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Planetary RadioOctober 18, 2017

Pamela Gay and the Image Detective

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Special Guests
Pamela Gay
Pamela Gay

Astronomer, Podcaster and CosmoQuest Principal Investigator

Astronomer Pamela Gay is probably best known as co-host of the Astronomy Cast podcast, but she is also Principal Investigator for the CosmoQuest virtual research facility. It offers fun and rewarding citizen science opportunities, including its newest, Image Detective. She tells us how anyone can work with images of Earth taken by astronauts, turning them into terrific scientific resources. Bill Nye the Science Guy says the first observation of two neutron stars colliding is pure science gold. Distant dwarf planet Haumea has rings! Bruce Betts tells us about the Planetary Society’s connection to this story in this week’s What’s Up.

High Definition Earth Viewing experiment rides across Earth's terminator on ISS

NASA / animation by Emily Lakdawalla

High Definition Earth Viewing experiment rides across Earth's terminator on ISS
A sequence of 76 photos taken by the forward-facing camera of the High Definition Earth Viewing Experiment (HDEV) aboard the International Space Station watches ocean, clouds, and ice pass by as the Station moves across the terminator into the shadow of Earth.
Pamela Gay
Pamela Gay

Related Links:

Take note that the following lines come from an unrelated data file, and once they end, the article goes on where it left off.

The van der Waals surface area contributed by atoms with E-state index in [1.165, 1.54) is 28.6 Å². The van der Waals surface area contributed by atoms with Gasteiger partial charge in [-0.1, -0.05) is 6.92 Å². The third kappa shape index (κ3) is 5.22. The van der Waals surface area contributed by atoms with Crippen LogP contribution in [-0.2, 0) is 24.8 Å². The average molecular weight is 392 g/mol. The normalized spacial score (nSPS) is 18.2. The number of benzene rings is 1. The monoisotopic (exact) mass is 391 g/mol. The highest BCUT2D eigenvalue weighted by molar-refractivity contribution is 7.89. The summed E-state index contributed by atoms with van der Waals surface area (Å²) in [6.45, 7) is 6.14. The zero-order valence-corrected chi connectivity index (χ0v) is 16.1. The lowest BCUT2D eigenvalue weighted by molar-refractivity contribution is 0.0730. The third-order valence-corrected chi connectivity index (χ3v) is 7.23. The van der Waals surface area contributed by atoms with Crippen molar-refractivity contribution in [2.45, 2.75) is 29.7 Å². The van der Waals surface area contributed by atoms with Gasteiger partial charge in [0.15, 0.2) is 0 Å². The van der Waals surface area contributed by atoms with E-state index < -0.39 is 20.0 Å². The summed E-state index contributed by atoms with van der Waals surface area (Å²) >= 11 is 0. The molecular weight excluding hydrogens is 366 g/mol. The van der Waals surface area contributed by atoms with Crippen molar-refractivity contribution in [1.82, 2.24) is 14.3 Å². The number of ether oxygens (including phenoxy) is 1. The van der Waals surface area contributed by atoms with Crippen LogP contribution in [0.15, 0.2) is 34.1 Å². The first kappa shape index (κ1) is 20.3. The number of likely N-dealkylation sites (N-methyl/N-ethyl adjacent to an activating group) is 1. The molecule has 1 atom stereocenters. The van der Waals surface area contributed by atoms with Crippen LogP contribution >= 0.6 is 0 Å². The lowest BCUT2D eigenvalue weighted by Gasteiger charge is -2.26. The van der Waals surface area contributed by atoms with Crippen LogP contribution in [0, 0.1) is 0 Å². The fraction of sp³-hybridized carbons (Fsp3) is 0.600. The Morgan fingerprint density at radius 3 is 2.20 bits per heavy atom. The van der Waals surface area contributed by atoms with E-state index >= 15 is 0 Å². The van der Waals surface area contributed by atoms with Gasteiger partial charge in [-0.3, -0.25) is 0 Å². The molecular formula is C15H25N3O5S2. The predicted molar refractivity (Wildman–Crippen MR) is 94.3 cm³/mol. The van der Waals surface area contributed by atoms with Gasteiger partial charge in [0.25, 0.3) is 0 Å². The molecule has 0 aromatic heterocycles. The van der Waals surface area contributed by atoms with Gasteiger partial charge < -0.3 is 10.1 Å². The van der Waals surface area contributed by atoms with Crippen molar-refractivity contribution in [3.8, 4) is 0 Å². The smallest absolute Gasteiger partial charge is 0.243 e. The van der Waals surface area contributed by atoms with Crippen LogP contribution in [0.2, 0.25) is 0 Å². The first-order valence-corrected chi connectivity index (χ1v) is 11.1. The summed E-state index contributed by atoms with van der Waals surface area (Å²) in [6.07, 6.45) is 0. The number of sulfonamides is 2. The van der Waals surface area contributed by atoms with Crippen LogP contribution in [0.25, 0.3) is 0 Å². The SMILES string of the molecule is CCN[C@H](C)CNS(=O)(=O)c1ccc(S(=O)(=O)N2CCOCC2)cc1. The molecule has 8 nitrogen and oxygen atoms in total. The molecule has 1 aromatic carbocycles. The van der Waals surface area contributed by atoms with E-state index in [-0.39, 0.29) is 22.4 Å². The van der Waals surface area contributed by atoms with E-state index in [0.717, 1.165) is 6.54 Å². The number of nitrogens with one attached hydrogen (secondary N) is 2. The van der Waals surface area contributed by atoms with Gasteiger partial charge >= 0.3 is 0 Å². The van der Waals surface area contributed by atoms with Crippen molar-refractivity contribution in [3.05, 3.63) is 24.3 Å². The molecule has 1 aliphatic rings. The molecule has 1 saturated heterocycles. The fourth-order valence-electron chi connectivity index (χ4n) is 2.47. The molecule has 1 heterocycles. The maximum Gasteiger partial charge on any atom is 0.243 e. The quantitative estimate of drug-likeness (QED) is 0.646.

Trivia Contest

This week's prizes are the Chop Shop-designed Planetary Society t-shirt, a 200-point iTelescope.net astronomy account, AND a beautiful, mounted print from an original painting of astronauts Mark and Scott Kelly, created by space artist Michelle Rouch.

iTelescope.net
iTelescope.net

This week's question:

What two moons in our solar system have the highest and second highest densities?

To submit your answer:

Complete the contest entry form at http://planetary.org/radiocontest or write to us at [email protected] no later than Wednesday, October 25th at 8am Pacific Time. Be sure to include your name and mailing address.

Last week's question:

Let’s play “Where in the Solar System?” On what body in the solar system can you find a 92-kilometer diameter crater named Murray for Bruce Murray, co-founder of the Planetary Society and former Director of JPL?

Answer:

The answer will be revealed next week.

Question from the week before:

In English, what does the Russian word “Sputnik” mean?

Answer:

In Russian, Sputnik means “fellow traveler (of Earth).” The word has also come to simply mean satellite.

Listen more: citizen science, Planetary Radio, dwarf planets beyond Neptune, stars and galaxies, Bill Nye

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